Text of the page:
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Intel delays the 10nm 'Cannon Lake' CPUs until 2019

Switching from 14nm to 10nm will increase the transistor density by 2.7x. (Source: Intel)
Switching from 14nm to 10nm will increase the transistor density by 2.7x. (Source: Intel)
Initially planned for launch in 2016, Intel has delayed the launch of the 10nm based next-generation 'Cannon Lake' CPUs to 2019, which the company announced in their first-quarter earnings report of 2018. It is not the first time Intel has delayed 10nm process-based CPUs; furthermore, there is no mention of as to when in 2019 will Intel release 'Cannon Lake' chips.

Intel has once again delayed the release of its next-generation ‘Cannon Lake’ CPUs. Previously planned to launch in Q2 2018, the company announced in their first-quarter earnings report that they wouldn’t be mass producing chips based on the 10nm process until 2019. The 10nm node is essential because a smaller node than the current 14nm one will improve the power efficiency, decrease the heat output and help achieve faster processing speeds. Moreover, AMD has announced plans to start sampling 7nm process-based CPU this year, and if Intel is to maintain its edge over AMD, then it needs to begin rolling-out 10nm node-based chips soon.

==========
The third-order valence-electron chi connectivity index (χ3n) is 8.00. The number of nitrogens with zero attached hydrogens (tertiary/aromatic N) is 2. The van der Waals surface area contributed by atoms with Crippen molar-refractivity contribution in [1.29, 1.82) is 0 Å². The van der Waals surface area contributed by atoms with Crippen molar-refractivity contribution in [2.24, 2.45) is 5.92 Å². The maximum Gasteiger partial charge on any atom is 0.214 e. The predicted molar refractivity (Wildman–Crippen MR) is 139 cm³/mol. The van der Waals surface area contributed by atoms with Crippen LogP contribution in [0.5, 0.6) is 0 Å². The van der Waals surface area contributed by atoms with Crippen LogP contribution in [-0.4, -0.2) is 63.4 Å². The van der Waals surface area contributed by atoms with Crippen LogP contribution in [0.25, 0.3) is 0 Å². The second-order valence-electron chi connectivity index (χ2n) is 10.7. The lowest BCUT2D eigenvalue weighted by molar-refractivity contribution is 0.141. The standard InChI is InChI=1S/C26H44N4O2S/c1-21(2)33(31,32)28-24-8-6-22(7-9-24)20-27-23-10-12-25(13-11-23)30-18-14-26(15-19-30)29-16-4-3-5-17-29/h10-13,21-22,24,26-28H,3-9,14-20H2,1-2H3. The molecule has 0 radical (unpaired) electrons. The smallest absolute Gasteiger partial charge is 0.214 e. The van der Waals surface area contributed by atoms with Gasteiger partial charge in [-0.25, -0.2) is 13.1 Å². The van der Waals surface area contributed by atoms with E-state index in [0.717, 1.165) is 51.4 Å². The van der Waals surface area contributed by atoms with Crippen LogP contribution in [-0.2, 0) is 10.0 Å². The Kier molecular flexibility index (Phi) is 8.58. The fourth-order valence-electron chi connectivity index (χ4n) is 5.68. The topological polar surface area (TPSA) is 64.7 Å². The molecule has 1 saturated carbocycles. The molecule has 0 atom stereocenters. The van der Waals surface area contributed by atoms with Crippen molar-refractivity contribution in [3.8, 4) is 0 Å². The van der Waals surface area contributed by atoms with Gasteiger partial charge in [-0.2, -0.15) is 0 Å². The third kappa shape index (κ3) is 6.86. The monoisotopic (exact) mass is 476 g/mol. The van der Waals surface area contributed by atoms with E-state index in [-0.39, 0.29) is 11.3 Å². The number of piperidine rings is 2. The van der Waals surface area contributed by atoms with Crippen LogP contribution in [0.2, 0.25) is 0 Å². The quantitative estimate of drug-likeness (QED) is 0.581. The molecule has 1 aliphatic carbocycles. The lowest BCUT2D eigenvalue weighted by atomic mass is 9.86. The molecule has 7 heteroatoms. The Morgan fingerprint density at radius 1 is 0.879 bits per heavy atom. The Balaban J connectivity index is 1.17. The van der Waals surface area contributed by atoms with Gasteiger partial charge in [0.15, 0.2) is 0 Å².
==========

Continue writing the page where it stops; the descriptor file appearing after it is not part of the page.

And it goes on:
It appears that it is becoming quite complicated for the chip manufacturer to transition to the 10nm process due to physical limitations that arise once the transistor sizes are reduced to sub-20nm scale. Initially, the ‘Cannon Lake’ processors based on the 10nm architecture were expected to arrive in 2016. However, since Intel couldn't bring 10nm-based chips into mass production, they have stuck with the same 14nm node from 2014 for their 7th and even 8th generation of CPUs. Nevertheless, CEO Brian Krzanich mentioned that the 14nm process used in the Coffee Lake CPUs performs 70% better than the one used in Broadwell chips. As for the complexities Intel is facing in transitioning to the 10nm process, Krzanich explained it is because they are trying to increase the transistor density by 2.7x this time. Comparatively, the usual increase in transistor density from node to node is under 2.0x, and that is why Intel needs more time to implement the 10nm node.

Interestingly enough, Intel competitors Samsung and TSMC have also been rolling out 10nm-based processors for quite a while now and are moving towards sub-10nm chips. In fact, Samsung is ready to develop chips based on the 8nm fabrication process, and we might see 7nm process-based CPUs from TSMC later this year.


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Nooh Kazi, 2018-04-30 (Update: 2018-05- 1)